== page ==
The study published on Sunday in the journal, Nature Medicine, describes how a unique change in the outer covering of the virus found in two HIV infected South African women enabled them to make potent antibodies which are able to kill up to 88% of HIV types from around the world. The discovery, described as ‘groundbreaking’ provides an important new approach that could be useful in making an AIDS vaccine, according to the researchers.
For the last five years, the Centre for the AIDS Programme of Research in SA (CAPRISA) consortium, involving scientists from the National Institute for Communicable Diseases (NICD) in Johannesburg, the University of KwaZulu-Natal, University of Cape Town and University of the Witwatersrand, has been studying how certain HIV-infected people develop very powerful antibody responses.
These antibodies are referred to as broadly ‘neutralising antibodies’ because they kill a wide range of HIV types from different parts of the world.
The CAPRISA team initially discovered that two KwaZulu-Natal women, one of whom participated in the CAPRISA 004 tenofovir gel study, could make these rare antibodies.
Through long-term follow-up laboratory studies on these two women, the team led by NICD-based scientists discovered that a sugar (known as a glycan) on the surface protein coat of the virus at a specific position (referred to as position 332) forms a site of vulnerability in the virus and enables the body to mount a broadly neutralising antibody response.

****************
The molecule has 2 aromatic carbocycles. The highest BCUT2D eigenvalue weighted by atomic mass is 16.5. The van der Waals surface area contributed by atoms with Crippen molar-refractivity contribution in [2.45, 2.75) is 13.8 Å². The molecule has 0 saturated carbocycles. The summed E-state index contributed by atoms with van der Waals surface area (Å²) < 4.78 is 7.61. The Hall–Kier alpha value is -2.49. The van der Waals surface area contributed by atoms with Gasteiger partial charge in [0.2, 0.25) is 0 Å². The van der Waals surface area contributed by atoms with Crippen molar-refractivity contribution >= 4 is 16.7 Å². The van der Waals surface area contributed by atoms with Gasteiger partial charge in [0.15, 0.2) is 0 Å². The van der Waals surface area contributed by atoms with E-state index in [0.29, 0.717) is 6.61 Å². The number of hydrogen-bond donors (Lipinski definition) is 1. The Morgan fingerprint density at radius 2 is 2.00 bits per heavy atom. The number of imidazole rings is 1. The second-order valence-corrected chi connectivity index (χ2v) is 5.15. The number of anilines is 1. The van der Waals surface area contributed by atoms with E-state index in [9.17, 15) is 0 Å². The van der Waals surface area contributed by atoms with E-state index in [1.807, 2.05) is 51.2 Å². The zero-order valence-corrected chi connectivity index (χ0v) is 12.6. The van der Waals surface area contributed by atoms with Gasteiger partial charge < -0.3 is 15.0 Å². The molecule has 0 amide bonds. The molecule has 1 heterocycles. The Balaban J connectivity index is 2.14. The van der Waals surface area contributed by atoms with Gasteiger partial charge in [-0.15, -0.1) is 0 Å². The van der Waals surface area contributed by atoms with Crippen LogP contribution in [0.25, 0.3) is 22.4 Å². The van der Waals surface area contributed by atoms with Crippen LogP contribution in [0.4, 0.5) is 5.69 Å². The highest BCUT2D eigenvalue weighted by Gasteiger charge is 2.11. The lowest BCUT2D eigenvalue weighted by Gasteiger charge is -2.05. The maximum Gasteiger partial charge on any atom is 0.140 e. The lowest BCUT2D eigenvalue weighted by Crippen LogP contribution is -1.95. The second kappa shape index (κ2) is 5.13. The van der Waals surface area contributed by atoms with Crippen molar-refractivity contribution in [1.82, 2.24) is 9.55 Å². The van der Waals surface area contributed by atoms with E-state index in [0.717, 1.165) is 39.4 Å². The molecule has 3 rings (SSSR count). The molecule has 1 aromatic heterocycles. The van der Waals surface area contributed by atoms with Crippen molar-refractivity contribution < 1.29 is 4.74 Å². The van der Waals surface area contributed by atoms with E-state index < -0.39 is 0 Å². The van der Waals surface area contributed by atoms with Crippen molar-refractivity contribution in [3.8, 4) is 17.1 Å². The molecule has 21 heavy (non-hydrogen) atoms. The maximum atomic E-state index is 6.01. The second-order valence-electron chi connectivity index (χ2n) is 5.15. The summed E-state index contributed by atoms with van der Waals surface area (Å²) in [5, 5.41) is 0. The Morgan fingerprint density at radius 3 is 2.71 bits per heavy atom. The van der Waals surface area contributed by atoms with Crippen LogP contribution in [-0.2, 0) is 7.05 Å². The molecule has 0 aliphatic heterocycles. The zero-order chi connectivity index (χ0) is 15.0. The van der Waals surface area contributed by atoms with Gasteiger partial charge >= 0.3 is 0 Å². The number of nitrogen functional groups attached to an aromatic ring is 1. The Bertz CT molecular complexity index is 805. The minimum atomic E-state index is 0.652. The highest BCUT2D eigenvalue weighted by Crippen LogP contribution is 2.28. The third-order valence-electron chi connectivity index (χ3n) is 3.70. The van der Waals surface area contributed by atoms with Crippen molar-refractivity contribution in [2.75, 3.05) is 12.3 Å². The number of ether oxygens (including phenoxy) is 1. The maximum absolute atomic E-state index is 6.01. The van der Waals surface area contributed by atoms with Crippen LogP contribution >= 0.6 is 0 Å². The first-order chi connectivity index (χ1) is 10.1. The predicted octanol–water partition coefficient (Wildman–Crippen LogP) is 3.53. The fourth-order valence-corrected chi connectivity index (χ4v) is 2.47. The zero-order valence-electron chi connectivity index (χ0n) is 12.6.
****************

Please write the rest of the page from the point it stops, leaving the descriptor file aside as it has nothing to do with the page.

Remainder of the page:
NICD lead scientist Dr Penny Moore said: ‘Understanding this elaborate game of cat and mouse between HIV and the immune response of the infected person has provided valuable insights into how broadly neutralising antibodies arise’.
Professor Lynn Morris, Head of AIDS Research at the NICD explained, ‘We were surprised to find that the virus that caused infection in many cases did not have this antibody target on its outer covering. But over time, the virus was pressured by body’s immune reaction to cover itself with the sugar that formed a point of vulnerability, and so allowed the development of antibodies that hit that weak spot’.
CAPRISA Director Professor Salim Abdool Karim explained that broadly neutralising antibodies are considered to be the key to making an AIDS vaccine.
While their existence has been known for a while, highly potent forms of broadly neutralising antibodies against HIV were only identified about 3 years ago.
Until now, it was not known how the human body is able to make these antibodies.
This study has discovered one mechanism by which these antibodies may be made.
To make this discovery, the research team studied the target of some of these antibodies, a sugar that coats the surface protein of HIV, forming a site of vulnerability.
By tracing back the evolution of the virus that elicited these antibodies, the team showed that this particular weak point was absent from the virus that first infected these women.
However, under constant pressure from other less powerful antibodies that develop in all infected people, their HIV was forced to expose this vulnerability over time. This allowed the broadly neutralising antibodies to develop. Analysis of a large number of other viruses from throughout the world, performed in collaboration with scientists from the University of North Carolina and Harvard University, suggest that the vulnerability at position 332 may be present at the time of infection in about two thirds of subtype C viruses (the subtype most common in Africa).
Hence, if a vaccine is developed to target this glycan only, it may not be able to uniformly neutralise all subtype C viruses; as a result AIDS vaccines may need to attack multiple targets on the virus.
This research was funded by the South African government’s Department of Science and Technology, the US National Institutes for Health and the Bill & Melinda Gates.